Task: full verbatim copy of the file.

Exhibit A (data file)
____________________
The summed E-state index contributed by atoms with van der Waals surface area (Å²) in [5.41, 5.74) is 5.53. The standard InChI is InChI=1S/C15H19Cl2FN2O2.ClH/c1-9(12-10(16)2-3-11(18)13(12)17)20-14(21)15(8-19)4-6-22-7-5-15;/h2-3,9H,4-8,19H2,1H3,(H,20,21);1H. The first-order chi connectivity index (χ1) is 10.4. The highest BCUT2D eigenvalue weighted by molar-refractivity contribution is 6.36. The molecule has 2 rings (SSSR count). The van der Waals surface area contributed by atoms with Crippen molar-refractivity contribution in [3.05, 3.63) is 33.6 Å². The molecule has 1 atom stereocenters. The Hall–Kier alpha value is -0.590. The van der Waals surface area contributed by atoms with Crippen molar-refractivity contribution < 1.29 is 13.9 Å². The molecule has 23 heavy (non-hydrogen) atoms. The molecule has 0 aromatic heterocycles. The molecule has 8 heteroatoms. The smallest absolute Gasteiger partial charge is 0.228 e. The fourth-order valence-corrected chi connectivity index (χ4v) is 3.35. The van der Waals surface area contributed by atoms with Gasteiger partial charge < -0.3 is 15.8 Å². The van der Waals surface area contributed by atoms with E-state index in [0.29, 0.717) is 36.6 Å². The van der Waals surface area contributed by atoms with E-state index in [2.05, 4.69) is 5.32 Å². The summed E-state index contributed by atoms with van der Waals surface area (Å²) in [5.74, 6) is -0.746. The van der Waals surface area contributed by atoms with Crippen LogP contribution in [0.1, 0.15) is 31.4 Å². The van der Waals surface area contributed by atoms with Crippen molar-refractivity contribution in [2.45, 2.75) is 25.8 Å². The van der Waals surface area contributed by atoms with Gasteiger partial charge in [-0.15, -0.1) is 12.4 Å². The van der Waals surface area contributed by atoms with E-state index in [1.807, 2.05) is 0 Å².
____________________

The summed E-state index contributed by atoms with van der Waals surface area (Å²) in [5.41, 5.74) is 5.53. The standard InChI is InChI=1S/C15H19Cl2FN2O2.ClH/c1-9(12-10(16)2-3-11(18)13(12)17)20-14(21)15(8-19)4-6-22-7-5-15;/h2-3,9H,4-8,19H2,1H3,(H,20,21);1H. The first-order chi connectivity index (χ1) is 10.4. The highest BCUT2D eigenvalue weighted by molar-refractivity contribution is 6.36. The molecule has 2 rings (SSSR count). The van der Waals surface area contributed by atoms with Crippen molar-refractivity contribution in [3.05, 3.63) is 33.6 Å². The molecule has 1 atom stereocenters. The Hall–Kier alpha value is -0.590. The van der Waals surface area contributed by atoms with Crippen molar-refractivity contribution < 1.29 is 13.9 Å². The molecule has 23 heavy (non-hydrogen) atoms. The molecule has 0 aromatic heterocycles. The molecule has 8 heteroatoms. The smallest absolute Gasteiger partial charge is 0.228 e. The fourth-order valence-corrected chi connectivity index (χ4v) is 3.35. The van der Waals surface area contributed by atoms with Gasteiger partial charge < -0.3 is 15.8 Å². The van der Waals surface area contributed by atoms with E-state index in [0.29, 0.717) is 36.6 Å². The van der Waals surface area contributed by atoms with E-state index in [2.05, 4.69) is 5.32 Å². The summed E-state index contributed by atoms with van der Waals surface area (Å²) in [5.74, 6) is -0.746. The van der Waals surface area contributed by atoms with Crippen LogP contribution in [0.1, 0.15) is 31.4 Å². The van der Waals surface area contributed by atoms with Crippen molar-refractivity contribution in [2.45, 2.75) is 25.8 Å². The van der Waals surface area contributed by atoms with Gasteiger partial charge in [-0.15, -0.1) is 12.4 Å². The van der Waals surface area contributed by atoms with E-state index in [1.807, 2.05) is 0 Å².